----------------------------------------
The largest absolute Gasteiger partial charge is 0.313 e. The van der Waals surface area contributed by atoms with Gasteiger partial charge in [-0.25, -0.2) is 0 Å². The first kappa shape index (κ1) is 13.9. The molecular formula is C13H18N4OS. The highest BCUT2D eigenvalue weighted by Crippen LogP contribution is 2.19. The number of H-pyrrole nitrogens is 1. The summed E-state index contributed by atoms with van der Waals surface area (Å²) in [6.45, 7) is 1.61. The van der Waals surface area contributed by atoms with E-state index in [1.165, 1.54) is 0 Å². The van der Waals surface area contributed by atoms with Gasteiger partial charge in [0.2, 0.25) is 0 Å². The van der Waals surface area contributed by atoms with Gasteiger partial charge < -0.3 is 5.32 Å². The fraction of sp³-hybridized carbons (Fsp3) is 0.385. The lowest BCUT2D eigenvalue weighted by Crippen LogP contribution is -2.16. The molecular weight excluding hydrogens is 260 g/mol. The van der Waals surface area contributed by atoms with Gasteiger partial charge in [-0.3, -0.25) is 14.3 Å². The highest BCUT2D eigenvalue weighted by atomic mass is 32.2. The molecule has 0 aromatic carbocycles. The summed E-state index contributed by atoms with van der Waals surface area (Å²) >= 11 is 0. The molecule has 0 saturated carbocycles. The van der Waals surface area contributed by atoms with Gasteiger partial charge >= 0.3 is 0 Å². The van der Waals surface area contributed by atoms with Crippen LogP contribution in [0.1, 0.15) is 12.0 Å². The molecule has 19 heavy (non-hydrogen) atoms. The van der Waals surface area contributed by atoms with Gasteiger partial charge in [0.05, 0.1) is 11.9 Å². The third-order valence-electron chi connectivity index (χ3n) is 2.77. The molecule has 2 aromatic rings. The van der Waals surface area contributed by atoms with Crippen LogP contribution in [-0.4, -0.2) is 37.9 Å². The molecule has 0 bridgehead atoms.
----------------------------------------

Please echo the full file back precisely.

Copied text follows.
The largest absolute Gasteiger partial charge is 0.313 e. The van der Waals surface area contributed by atoms with Gasteiger partial charge in [-0.25, -0.2) is 0 Å². The first kappa shape index (κ1) is 13.9. The molecular formula is C13H18N4OS. The highest BCUT2D eigenvalue weighted by Crippen LogP contribution is 2.19. The number of H-pyrrole nitrogens is 1. The summed E-state index contributed by atoms with van der Waals surface area (Å²) in [6.45, 7) is 1.61. The van der Waals surface area contributed by atoms with E-state index in [1.165, 1.54) is 0 Å². The van der Waals surface area contributed by atoms with Gasteiger partial charge in [0.2, 0.25) is 0 Å². The van der Waals surface area contributed by atoms with Gasteiger partial charge < -0.3 is 5.32 Å². The fraction of sp³-hybridized carbons (Fsp3) is 0.385. The lowest BCUT2D eigenvalue weighted by Crippen LogP contribution is -2.16. The molecular weight excluding hydrogens is 260 g/mol. The van der Waals surface area contributed by atoms with Gasteiger partial charge in [-0.3, -0.25) is 14.3 Å². The highest BCUT2D eigenvalue weighted by atomic mass is 32.2. The molecule has 0 aromatic carbocycles. The summed E-state index contributed by atoms with van der Waals surface area (Å²) >= 11 is 0. The molecule has 0 saturated carbocycles. The van der Waals surface area contributed by atoms with Gasteiger partial charge >= 0.3 is 0 Å². The van der Waals surface area contributed by atoms with Crippen LogP contribution in [0.1, 0.15) is 12.0 Å². The molecule has 19 heavy (non-hydrogen) atoms. The van der Waals surface area contributed by atoms with Gasteiger partial charge in [0.05, 0.1) is 11.9 Å². The third-order valence-electron chi connectivity index (χ3n) is 2.77. The molecule has 2 aromatic rings. The van der Waals surface area contributed by atoms with Crippen LogP contribution in [-0.4, -0.2) is 37.9 Å². The molecule has 0 bridgehead atoms.